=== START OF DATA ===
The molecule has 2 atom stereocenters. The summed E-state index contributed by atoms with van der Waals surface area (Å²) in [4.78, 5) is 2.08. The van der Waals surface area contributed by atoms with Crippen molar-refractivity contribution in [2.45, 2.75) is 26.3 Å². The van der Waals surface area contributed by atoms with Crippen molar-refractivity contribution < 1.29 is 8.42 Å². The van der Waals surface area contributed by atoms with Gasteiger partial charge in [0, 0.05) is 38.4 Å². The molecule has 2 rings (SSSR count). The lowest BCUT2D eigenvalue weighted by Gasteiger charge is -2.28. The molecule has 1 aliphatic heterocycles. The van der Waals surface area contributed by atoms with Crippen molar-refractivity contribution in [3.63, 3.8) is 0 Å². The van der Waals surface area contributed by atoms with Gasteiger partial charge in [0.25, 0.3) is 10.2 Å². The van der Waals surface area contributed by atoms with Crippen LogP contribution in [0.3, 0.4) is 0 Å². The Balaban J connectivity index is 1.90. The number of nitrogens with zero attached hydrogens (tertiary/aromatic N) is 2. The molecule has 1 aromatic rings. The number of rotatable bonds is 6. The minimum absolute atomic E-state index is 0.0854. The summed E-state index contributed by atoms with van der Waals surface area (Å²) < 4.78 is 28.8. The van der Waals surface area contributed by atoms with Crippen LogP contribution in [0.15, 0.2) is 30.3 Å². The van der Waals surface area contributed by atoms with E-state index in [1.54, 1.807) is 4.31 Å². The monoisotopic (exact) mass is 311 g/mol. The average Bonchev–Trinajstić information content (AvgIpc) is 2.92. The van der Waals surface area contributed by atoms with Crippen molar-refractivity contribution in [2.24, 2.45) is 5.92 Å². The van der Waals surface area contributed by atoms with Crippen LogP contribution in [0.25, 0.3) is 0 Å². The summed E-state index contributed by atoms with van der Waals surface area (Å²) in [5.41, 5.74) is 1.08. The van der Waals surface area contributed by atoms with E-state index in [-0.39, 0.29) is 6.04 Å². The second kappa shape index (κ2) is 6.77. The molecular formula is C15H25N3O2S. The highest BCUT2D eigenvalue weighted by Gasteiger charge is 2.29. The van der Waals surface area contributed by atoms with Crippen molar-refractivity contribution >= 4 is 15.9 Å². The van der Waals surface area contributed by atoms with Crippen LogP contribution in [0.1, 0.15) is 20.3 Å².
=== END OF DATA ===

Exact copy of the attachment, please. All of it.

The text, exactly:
The molecule has 2 atom stereocenters. The summed E-state index contributed by atoms with van der Waals surface area (Å²) in [4.78, 5) is 2.08. The van der Waals surface area contributed by atoms with Crippen molar-refractivity contribution in [2.45, 2.75) is 26.3 Å². The van der Waals surface area contributed by atoms with Crippen molar-refractivity contribution < 1.29 is 8.42 Å². The van der Waals surface area contributed by atoms with Gasteiger partial charge in [0, 0.05) is 38.4 Å². The molecule has 2 rings (SSSR count). The lowest BCUT2D eigenvalue weighted by Gasteiger charge is -2.28. The molecule has 1 aliphatic heterocycles. The van der Waals surface area contributed by atoms with Crippen molar-refractivity contribution in [3.63, 3.8) is 0 Å². The van der Waals surface area contributed by atoms with Gasteiger partial charge in [0.25, 0.3) is 10.2 Å². The van der Waals surface area contributed by atoms with Crippen LogP contribution in [0.3, 0.4) is 0 Å². The Balaban J connectivity index is 1.90. The number of nitrogens with zero attached hydrogens (tertiary/aromatic N) is 2. The molecule has 1 aromatic rings. The number of rotatable bonds is 6. The minimum absolute atomic E-state index is 0.0854. The summed E-state index contributed by atoms with van der Waals surface area (Å²) < 4.78 is 28.8. The van der Waals surface area contributed by atoms with Crippen LogP contribution in [0.15, 0.2) is 30.3 Å². The van der Waals surface area contributed by atoms with E-state index in [1.54, 1.807) is 4.31 Å². The monoisotopic (exact) mass is 311 g/mol. The average Bonchev–Trinajstić information content (AvgIpc) is 2.92. The van der Waals surface area contributed by atoms with Crippen molar-refractivity contribution in [2.24, 2.45) is 5.92 Å². The van der Waals surface area contributed by atoms with Crippen LogP contribution in [0.25, 0.3) is 0 Å². The summed E-state index contributed by atoms with van der Waals surface area (Å²) in [5.41, 5.74) is 1.08. The van der Waals surface area contributed by atoms with E-state index in [-0.39, 0.29) is 6.04 Å². The second kappa shape index (κ2) is 6.77. The molecular formula is C15H25N3O2S. The highest BCUT2D eigenvalue weighted by Gasteiger charge is 2.29. The van der Waals surface area contributed by atoms with Crippen molar-refractivity contribution >= 4 is 15.9 Å². The van der Waals surface area contributed by atoms with Crippen LogP contribution in [0.1, 0.15) is 20.3 Å².